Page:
Blake and Avery are back in England after their time in India with Avery playing Watson to Blake’s brilliant Sherlock. Lord Allington has employed them to go into the poorer districts of London to discover who brutally murdered two printers. Both murders were carried out with the identical ritualistic savagery, implying the work of the same killer, but the police are disinterested and the neighbors will not talk. The 1840’s were a time of upheaval in England, the Chartists are agitating for all citizens to have the right to vote, not just the landed gentry. The poor are starving, children working long hours and living in poverty, while the wealthy classes live in luxury. Lord Allington opposes the Chartists, but is among the few in parliament who work toward easing the burden on the poor. A deeply religious man, he is involved along with his sister, in a variety of charities. Appalled at the murders and the police’s refusal to investigate, he charges Blake and Avery with finding the murderer. Carter will take you into the alleyways familiar to readers of Dickens’ Oliver Twist, show a country deeply divided between the poor and the wealthy, and give a juicy complicated mystery. Black and Avery are great characters! In The Infidel Stain they are joined by a young, street girl, Matty, who adds to the story. I hope Carter includes her in future stories.— Deon Stonehouse
Blake and Avery investigate a serial killer stalking the streets of London in this stunning sequel to M. J. Carter’s lauded fiction debut, The Strangler Vine.
London, 1841. Returned from their adventures in India, Jeremiah Blake and William Avery have both had their difficulties adapting to life in Victorian England. Moreover, time and distance have weakened the close bond between them, forged in the jungles of India. Then a shocking series of murders in the world of London’s gutter press forces them back together.
The police seem mysteriously unwilling to investigate, then connections emerge between the murdered men and the growing and unpredictable movement demanding the right to vote for all. In the back streets of Drury Lane, among criminals, whores, pornographers, and missionaries, Blake and Avery must race against time to find the culprit before he kills again.
But what if the murderer is being protected by some of the highest powers in the land?
About the Author
M.J. Carter is the author of the Blake and Avery novels, including The Devil's Feast, The Infidel Stain, and The Strangler Vine. A former journalist, she is also the author of two acclaimed works of nonfiction, Anthony Blunt: His Lives and George, Nicholas and Wilhelm: Three Royal Cousins and the Road to World War I. She is married with two sons and lives in London.
Praise for The Infidel Stain
“Dazzling...It is all such fun and so richly detailed that one is drawn down London’s crooked lanes and rookeries without a backwards glance....Carter does a remarkable job making London come alive in all its dreadful glory. Yes, there is an intricate puzzle to solve and two engaging sleuths to lead us to its surprising denouement, but the real strength of the novel is Carter’s deeper inquiry into historical questions that resonate to this day. At its heart, The Infidel Stain reckons with the gulf between the classes, between the well-intentioned and the struggling, the haves and have-nots.”—The Washington Post
“Rich with nuance....a ripping good story that keeps the pages turning.”—Fort Worth Star-Telegram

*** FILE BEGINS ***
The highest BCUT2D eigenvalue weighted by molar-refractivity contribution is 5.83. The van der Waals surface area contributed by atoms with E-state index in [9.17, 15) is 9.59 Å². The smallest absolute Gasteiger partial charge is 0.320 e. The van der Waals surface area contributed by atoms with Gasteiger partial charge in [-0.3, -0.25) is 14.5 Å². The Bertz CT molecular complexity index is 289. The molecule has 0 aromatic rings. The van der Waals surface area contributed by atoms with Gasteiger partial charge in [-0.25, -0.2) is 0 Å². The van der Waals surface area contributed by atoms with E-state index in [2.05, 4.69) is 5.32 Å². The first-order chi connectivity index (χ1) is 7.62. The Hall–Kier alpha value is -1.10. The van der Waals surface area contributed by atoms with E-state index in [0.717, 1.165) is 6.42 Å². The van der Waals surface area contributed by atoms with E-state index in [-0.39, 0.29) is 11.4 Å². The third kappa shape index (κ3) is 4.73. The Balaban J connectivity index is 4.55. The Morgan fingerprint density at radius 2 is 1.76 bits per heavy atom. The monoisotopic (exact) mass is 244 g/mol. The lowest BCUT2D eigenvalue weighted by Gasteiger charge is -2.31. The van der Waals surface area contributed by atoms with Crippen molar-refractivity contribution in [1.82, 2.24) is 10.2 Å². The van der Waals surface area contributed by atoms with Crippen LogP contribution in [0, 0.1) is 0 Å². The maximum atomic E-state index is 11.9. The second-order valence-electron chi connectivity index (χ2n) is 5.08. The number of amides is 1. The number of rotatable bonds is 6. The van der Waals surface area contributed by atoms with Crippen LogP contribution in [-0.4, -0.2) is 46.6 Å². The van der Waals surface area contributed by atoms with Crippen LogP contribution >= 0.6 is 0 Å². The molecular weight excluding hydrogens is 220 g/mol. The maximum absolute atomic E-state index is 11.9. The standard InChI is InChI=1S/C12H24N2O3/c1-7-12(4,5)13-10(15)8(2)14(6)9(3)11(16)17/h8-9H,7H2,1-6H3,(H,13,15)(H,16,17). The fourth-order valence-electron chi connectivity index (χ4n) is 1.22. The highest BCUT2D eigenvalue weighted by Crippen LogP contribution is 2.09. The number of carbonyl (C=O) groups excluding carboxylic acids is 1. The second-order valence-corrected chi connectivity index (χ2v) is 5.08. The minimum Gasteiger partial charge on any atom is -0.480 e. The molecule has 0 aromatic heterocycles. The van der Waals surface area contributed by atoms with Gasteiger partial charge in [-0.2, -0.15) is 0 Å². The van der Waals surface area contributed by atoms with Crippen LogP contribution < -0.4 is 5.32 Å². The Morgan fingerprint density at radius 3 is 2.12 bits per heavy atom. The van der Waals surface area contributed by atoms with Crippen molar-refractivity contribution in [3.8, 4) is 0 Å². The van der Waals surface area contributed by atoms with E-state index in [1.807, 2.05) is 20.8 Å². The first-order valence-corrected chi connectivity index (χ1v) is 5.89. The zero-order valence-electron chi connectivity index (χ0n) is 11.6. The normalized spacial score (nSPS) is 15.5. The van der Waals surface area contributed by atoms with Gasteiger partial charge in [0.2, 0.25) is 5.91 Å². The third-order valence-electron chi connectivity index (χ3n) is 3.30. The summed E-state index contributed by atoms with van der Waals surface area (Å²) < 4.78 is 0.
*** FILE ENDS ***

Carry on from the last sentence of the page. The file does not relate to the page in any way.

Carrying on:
“Meticulously researched and quickly paced....Carter’s novel is both informative and entertaining. Reading it is a bit like time traveling to the noisy, dirty London of Victoria’s early years on the throne.”—Shelf Awareness
“Outstanding...Carter excels at incorporating the volatile politics of the time into her cleverly constructed plot, which repeatedly confounds readers’ expectations while presenting moving scenes of the plight of London’s poor reminiscent of Dickens.”—Publishers Weekly (starred review)
“Evocative...[The] history is rich, the murders gruesome, and the dynamic between Blake and Avery will warm the hearts of Sherlock fans.”—Library Journal
“It is a testament to Carter’s skill as both a storyteller and historian that she marshals [immensely] complex material and incorporates it into a murder mystery without allowing the pace to flag....a richly detailed and smartly plotted novel that firmly establishes Carter as an authentic voice in the world of historical crime.”—The Guardian
“Carter gives us historical fiction which works on multiple levels, illuminating while entertaining...pleasurable and impressive to read.”—The Independent
“[A] witty and unfailingly readable novel.”—The Spectator
“The second outing for [Blake and Avery] is even more fun, with the same blend of derring-do and elegant writing....Delicious stuff.”—The Financial Times
“While the relationship between the dynamic duo evolves in a nuanced, tender way, the real star of the show in this complex, clever novel is London itself. Against a backdrop of [the] grimy, vibrant metropolis, Carter [offers] readers some valiable history lessons about the politics of the day.”—London Evening Standard
“Blackmail and pornographers, ramshackle rookeries and Chartist radicalism, and, of course, ritualistic murder. These are the rich ingredients of The Infidel Stain.”—The Times
Praise for The Strangler Vine
“Thoroughly researched...entertaining...This tale of two ill-yoked companions involved in conspiracy and betrayal is a welcome addition to the surprisingly thin body of novels about the great and at times appalling imperial adventure.”—The Wall Street Journal
“Wonderful reading, I just couldn’t put it down.”—Nancy Pearl
“[A] yarn reminiscent of adventures by Sir Arthur Conan Doyle.”—The New York Post
“The Strangler Vine is a splendid novel with an enthralling story, a wonderfully drawn atmosphere, and an exotic mystery that captivated me.”—Bernard Cornwell